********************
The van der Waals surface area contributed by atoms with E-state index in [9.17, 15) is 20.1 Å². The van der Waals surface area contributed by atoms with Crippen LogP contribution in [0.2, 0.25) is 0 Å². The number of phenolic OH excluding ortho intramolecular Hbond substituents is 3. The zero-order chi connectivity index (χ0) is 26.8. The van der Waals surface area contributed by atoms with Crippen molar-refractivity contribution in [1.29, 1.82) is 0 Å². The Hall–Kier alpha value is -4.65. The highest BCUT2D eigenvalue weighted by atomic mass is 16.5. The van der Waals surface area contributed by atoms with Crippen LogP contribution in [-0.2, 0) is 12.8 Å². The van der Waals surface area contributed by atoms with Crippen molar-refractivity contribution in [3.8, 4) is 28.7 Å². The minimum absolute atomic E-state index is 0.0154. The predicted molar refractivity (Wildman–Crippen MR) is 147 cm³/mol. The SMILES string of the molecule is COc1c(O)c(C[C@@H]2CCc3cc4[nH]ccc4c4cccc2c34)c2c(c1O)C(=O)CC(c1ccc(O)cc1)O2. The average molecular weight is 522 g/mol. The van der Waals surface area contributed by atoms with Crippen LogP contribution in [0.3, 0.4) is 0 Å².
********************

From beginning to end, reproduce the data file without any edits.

The van der Waals surface area contributed by atoms with E-state index in [9.17, 15) is 20.1 Å². The van der Waals surface area contributed by atoms with Crippen LogP contribution in [0.2, 0.25) is 0 Å². The number of phenolic OH excluding ortho intramolecular Hbond substituents is 3. The zero-order chi connectivity index (χ0) is 26.8. The van der Waals surface area contributed by atoms with Crippen molar-refractivity contribution in [1.29, 1.82) is 0 Å². The Hall–Kier alpha value is -4.65. The highest BCUT2D eigenvalue weighted by atomic mass is 16.5. The van der Waals surface area contributed by atoms with Crippen LogP contribution in [-0.2, 0) is 12.8 Å². The van der Waals surface area contributed by atoms with Crippen molar-refractivity contribution in [3.8, 4) is 28.7 Å². The minimum absolute atomic E-state index is 0.0154. The predicted molar refractivity (Wildman–Crippen MR) is 147 cm³/mol. The SMILES string of the molecule is COc1c(O)c(C[C@@H]2CCc3cc4[nH]ccc4c4cccc2c34)c2c(c1O)C(=O)CC(c1ccc(O)cc1)O2. The average molecular weight is 522 g/mol. The van der Waals surface area contributed by atoms with Crippen LogP contribution in [0.3, 0.4) is 0 Å².